Finally, the ethical ramifications of contemporary accounts of the first three centuries such as Sider’s, which are intended to be prescriptive and not merely descriptive, should give us pause. Because pacifism, by virtue of its refusal to participate in politics, cannot treat either criminal justice or international affairs seriously qua politics, it misconstrues—and severely limits—not only the Church’s wider cultural mandate but also the manifold expressions of charity toward the oppressed that are affirmed by mainstream Christian thinking. One need only recall that Thomas Aquinas’ discussion of Christian participation in war in Question 40 of the Summa (II-II) is contextualized in his treatment of caritas. As Elizabeth Anscombe argued, a defect of ideological pacifism is that it teaches people to make no distinction between shedding innocent blood and shedding any blood (hereon see the Sixth Commandment).
In this light, then, scholarly and theological integrity demand an accurate accounting of the complexity and diversity of pre-Constantinian Christian attitudes toward the military. It is surely worth noting that dissenting attitudes toward Christian enlistment in the Roman army during this period are individual and not collective or ecclesial. No controversy on the matter involving the entire Church or even between churches erupted. And we are justified in asking whether those individuals who did dissent were in fact representative of the Church at large.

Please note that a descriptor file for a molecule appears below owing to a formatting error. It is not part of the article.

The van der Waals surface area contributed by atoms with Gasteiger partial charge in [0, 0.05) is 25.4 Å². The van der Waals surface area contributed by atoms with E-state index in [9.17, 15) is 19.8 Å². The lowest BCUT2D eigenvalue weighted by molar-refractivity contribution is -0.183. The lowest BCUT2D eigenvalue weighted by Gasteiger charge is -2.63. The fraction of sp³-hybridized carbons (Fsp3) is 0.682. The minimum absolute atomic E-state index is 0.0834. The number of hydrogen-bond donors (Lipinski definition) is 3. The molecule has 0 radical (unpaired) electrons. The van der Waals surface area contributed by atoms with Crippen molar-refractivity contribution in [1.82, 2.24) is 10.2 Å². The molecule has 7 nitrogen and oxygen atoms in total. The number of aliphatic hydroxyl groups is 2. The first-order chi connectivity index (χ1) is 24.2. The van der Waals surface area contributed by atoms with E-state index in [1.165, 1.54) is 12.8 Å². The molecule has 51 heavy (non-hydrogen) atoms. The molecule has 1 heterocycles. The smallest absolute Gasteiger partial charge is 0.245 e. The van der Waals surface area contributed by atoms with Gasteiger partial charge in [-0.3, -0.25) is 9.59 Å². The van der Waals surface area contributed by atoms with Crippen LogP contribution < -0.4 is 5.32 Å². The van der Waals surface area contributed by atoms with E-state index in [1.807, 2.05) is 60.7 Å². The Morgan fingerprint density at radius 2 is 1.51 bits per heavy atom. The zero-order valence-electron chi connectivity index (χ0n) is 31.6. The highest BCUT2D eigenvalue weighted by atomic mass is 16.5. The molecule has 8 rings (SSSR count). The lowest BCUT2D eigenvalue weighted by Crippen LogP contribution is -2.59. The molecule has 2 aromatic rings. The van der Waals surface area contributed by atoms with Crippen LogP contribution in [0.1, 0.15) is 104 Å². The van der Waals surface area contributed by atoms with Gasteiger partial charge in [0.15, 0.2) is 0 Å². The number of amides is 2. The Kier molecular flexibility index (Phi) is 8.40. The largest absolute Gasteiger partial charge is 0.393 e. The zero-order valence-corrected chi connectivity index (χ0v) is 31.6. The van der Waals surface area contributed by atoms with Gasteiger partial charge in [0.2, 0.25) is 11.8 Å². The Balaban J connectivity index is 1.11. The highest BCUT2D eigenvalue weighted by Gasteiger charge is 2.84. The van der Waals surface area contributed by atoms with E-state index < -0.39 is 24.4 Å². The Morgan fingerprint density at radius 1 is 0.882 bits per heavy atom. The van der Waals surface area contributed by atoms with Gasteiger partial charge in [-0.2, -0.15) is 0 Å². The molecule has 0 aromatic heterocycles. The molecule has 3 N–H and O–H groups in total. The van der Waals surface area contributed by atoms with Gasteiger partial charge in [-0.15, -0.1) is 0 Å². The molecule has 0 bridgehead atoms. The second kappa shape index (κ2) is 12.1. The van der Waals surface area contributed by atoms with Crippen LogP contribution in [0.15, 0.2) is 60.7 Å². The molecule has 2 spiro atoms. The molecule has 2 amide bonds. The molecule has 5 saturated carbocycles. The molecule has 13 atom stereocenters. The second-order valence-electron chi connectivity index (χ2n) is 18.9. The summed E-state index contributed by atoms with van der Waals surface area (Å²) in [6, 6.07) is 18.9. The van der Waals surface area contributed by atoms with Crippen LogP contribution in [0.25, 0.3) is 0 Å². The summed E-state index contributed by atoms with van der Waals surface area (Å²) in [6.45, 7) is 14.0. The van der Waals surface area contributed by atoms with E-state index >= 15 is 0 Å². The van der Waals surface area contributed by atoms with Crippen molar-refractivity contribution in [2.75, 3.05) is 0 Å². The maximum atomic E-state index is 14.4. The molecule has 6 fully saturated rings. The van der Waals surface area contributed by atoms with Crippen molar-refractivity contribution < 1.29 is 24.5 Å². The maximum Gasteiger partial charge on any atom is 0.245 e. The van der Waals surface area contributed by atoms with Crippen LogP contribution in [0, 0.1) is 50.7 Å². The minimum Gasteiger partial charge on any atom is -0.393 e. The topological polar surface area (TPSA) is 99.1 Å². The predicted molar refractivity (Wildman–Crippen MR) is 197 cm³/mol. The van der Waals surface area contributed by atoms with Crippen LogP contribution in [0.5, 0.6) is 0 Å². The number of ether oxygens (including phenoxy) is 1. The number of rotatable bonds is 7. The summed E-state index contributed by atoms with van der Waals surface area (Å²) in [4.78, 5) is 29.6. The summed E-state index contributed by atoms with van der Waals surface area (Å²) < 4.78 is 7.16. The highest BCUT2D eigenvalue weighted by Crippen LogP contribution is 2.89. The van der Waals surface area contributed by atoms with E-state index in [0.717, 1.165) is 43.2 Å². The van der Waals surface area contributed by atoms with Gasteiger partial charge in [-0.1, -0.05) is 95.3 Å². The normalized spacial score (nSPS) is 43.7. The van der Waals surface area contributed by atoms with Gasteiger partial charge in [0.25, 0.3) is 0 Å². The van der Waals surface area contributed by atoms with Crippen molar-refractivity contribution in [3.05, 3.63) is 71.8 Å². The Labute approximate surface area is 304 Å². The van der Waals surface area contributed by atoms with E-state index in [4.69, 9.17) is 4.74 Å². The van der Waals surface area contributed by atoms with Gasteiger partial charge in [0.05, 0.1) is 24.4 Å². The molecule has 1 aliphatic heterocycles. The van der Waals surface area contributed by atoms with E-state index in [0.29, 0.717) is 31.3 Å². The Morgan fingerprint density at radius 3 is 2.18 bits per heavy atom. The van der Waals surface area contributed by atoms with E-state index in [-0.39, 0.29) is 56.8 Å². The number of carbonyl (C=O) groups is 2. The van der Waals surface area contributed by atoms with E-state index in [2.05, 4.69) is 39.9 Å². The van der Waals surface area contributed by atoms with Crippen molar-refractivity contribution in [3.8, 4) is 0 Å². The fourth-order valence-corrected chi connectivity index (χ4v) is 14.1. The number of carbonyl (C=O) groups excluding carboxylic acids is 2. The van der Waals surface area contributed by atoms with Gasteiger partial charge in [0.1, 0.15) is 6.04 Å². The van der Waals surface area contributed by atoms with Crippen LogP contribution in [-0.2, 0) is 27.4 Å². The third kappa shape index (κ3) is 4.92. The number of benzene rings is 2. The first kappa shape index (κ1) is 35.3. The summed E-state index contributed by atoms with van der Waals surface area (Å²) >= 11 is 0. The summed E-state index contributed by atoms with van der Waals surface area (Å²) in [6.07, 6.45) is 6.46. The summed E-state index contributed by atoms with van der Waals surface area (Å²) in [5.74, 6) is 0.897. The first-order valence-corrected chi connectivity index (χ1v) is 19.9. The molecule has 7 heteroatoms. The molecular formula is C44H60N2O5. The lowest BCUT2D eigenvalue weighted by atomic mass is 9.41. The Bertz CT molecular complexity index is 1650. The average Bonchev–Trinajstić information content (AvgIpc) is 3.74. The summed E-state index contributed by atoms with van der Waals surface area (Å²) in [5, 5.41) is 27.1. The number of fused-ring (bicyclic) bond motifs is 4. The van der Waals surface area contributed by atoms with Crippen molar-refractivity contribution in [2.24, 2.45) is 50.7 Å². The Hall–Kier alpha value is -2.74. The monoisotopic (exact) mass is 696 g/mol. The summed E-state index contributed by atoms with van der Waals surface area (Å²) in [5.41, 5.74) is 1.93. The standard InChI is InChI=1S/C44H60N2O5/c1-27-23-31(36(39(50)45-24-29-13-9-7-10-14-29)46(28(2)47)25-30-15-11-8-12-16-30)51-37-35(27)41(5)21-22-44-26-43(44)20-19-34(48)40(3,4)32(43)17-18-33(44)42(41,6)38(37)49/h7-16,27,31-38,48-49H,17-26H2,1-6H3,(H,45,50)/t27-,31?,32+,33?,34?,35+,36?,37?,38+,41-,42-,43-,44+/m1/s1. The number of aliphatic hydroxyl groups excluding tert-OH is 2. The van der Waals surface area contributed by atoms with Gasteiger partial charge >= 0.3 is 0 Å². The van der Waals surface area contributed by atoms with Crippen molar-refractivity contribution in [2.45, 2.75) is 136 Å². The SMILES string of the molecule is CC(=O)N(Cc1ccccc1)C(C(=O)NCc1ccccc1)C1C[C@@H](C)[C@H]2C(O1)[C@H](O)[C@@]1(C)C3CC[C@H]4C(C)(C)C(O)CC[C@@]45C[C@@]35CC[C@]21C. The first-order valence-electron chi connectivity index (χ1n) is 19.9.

Indeed, we should not be overly surprised to find ambivalence or disagreement among early Christians on such matters. In truth, diversity is more likely than uniformity to approximate the full range of Christian thinking—then and now—about soldiering and war.
J. Daryl Charles teaches in the Chattanooga Fellows Program and is an Affiliated Scholar of the John Jay Institute. He is author, co-author or editor of 14 books, including (with Mark David Hall) America’s Wars: A Just War Perspective (University of Notre Dame Press, forthcoming), (with David D. Corey) The Just War Tradition: An Introduction (ISI Books, 2012), (with Timothy J. Demy) War, Peace, and Christianity (Crossway, 2010), and Between Pacifism and Jihad (IVP, 2005)
Photo Credit: Vision of Cornelius the Centurion (1664) by Gerbrand van den Eeckhout (1621- 1674) via Wikimedia Commons